[W]e are disturbed by the evident tension between (1) a removal for physical inability to do the job and (2) a subsequent denial to the same employee of disability retirement. We expressly leave open, for a case in which the issue is properly before us, the resolution of problems inherent in the relationship between the two actions.

Lindahl, 776 F.2d at 280. The question was not answered in that case because the employee had appealed only the disability determination and not the termination of employment, and the court believed that it was unable to review both of these actions for possible conflict between them. We deem it unlikely that such a case of conflicting appeals will ever arise for judicial resolution, because of the fatally inconsistent positions and proofs that would be required of the petitioner. However, the "disturbing" question continues to arise, as in the case at bar.

Despite the facial inconsistency between the decision of the Veterans Administration that Mr. Bruner is too disabled to work, and the decision of the Office of Personnel Management that he is not entitled to a disability annuity, it may be that these rulings are not inconsistent in his case, when the correct standards are applied to each determination. See Piccone v. United States, 407 F.2d 866, 872, 186 Ct. Cl. 752 (1969) ("There is therefore the possibility that a person can be too disabled to continue work, but not disabled enough to qualify for disability retirement.") Thus we decline to hold, as a matter of law, that the agency's action in separating Mr. Bruner on grounds of disability establishes his entitlement to a disability annuity. To this extent, Mr. Bruner's argument must be rejected.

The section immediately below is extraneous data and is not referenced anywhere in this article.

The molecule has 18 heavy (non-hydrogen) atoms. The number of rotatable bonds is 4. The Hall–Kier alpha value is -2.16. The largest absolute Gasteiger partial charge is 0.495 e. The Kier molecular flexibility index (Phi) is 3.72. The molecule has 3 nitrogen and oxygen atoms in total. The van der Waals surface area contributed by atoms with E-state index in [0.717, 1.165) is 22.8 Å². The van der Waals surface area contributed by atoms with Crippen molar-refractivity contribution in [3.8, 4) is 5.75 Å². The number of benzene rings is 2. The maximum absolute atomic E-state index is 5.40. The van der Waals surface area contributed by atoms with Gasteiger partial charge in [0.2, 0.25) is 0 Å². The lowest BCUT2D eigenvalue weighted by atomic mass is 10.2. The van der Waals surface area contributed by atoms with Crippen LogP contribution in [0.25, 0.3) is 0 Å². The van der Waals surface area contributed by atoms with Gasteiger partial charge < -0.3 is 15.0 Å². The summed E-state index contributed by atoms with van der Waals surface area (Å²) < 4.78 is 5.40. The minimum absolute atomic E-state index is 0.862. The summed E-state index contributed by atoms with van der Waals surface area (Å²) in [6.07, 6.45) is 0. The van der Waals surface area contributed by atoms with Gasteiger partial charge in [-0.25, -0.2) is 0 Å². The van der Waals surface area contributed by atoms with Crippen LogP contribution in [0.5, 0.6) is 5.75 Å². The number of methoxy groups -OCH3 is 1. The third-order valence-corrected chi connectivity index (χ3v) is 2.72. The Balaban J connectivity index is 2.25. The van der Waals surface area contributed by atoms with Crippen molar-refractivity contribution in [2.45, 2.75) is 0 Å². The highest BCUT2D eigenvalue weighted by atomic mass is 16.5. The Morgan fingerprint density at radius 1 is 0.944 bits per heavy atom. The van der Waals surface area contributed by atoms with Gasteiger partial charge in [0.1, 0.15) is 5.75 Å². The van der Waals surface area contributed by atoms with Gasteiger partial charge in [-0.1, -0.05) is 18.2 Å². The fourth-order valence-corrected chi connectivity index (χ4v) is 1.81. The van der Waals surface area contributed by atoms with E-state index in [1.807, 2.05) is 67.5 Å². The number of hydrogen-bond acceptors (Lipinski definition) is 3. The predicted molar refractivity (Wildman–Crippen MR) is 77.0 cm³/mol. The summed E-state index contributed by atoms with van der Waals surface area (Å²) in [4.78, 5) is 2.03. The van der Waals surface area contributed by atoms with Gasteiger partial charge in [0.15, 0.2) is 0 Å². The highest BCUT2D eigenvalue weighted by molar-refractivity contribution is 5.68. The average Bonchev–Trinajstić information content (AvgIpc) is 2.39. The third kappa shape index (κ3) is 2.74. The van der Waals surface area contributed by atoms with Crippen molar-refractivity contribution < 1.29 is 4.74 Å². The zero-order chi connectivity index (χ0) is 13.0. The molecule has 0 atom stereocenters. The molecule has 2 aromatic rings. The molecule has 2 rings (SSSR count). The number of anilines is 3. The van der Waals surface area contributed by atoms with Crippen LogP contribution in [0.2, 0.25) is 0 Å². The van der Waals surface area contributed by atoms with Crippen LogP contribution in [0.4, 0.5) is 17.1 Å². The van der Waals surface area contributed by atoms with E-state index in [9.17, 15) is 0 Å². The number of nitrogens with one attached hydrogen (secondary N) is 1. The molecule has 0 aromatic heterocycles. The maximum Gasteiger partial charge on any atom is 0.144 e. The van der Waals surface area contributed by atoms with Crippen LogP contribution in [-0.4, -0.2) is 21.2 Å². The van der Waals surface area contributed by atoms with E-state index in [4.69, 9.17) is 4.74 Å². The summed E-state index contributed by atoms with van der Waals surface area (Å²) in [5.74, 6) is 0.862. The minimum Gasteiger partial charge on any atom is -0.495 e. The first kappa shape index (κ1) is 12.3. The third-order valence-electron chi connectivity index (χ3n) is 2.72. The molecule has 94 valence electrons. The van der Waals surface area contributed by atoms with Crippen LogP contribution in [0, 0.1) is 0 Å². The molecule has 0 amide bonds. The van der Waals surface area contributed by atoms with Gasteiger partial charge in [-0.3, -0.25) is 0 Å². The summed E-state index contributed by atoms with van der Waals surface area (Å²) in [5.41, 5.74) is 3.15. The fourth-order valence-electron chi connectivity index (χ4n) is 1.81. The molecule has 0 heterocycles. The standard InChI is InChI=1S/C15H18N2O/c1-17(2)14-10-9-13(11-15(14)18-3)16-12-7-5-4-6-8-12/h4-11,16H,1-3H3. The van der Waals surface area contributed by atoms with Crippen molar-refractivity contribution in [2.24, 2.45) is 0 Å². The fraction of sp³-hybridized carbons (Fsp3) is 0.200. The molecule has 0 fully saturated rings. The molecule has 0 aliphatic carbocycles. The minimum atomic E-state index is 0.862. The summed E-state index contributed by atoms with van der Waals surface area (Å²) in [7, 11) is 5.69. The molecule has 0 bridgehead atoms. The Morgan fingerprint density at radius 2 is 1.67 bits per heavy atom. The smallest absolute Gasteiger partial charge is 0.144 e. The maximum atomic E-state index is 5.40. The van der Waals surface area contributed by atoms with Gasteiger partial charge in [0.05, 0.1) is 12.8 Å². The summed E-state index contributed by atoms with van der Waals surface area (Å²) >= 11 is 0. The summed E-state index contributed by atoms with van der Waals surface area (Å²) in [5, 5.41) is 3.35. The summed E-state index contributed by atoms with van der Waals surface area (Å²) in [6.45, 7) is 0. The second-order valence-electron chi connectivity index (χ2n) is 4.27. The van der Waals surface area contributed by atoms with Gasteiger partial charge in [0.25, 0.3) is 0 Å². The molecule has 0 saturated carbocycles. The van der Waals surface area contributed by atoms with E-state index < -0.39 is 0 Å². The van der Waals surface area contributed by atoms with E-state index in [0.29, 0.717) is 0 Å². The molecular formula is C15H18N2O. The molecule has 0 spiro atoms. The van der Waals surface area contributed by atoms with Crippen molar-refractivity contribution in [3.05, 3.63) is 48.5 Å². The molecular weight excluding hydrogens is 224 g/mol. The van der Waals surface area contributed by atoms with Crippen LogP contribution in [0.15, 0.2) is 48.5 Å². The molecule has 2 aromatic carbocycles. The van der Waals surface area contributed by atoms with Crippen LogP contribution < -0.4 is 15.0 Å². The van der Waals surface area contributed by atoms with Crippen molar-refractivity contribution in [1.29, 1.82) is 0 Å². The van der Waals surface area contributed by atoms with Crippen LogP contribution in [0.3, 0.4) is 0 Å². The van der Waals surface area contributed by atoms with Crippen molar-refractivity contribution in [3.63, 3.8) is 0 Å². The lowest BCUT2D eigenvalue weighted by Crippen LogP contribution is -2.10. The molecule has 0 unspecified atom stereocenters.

However, the agency's action in separating Mr. Bruner from employment, based on its decision that Mr. Bruner is too disabled to work, is not irrelevant to the ensuing proceedings.


The Board placed upon Mr. Bruner the burden of proving that he is disabled. Mr. Bruner asserts that the burden of proof should have been upon the government, because a government agency had terminated his employment because of disability.

This court's review of disability-based actions is limited to determining whether "there has been a substantial departure from important procedural rights, a misconstruction of the governing legislation, or some like error 'going to the heart of the administrative determination' ". Lindahl, 470 U.S. at 791, 105 S. Ct. at 1633, (quoting Scroggins v. United States, 397 F.2d 295, 297, 184 Ct. Cl. 530, cert. denied, 393 U.S. 952, 89 S. Ct. 376, 21 L. Ed. 2d 363 (1968)). Because the proper allocation of the burden of proof is an important procedural right that may have substantive consequences, we have considered the Board's assignment of the procedural burdens, in implementation of our review responsibility.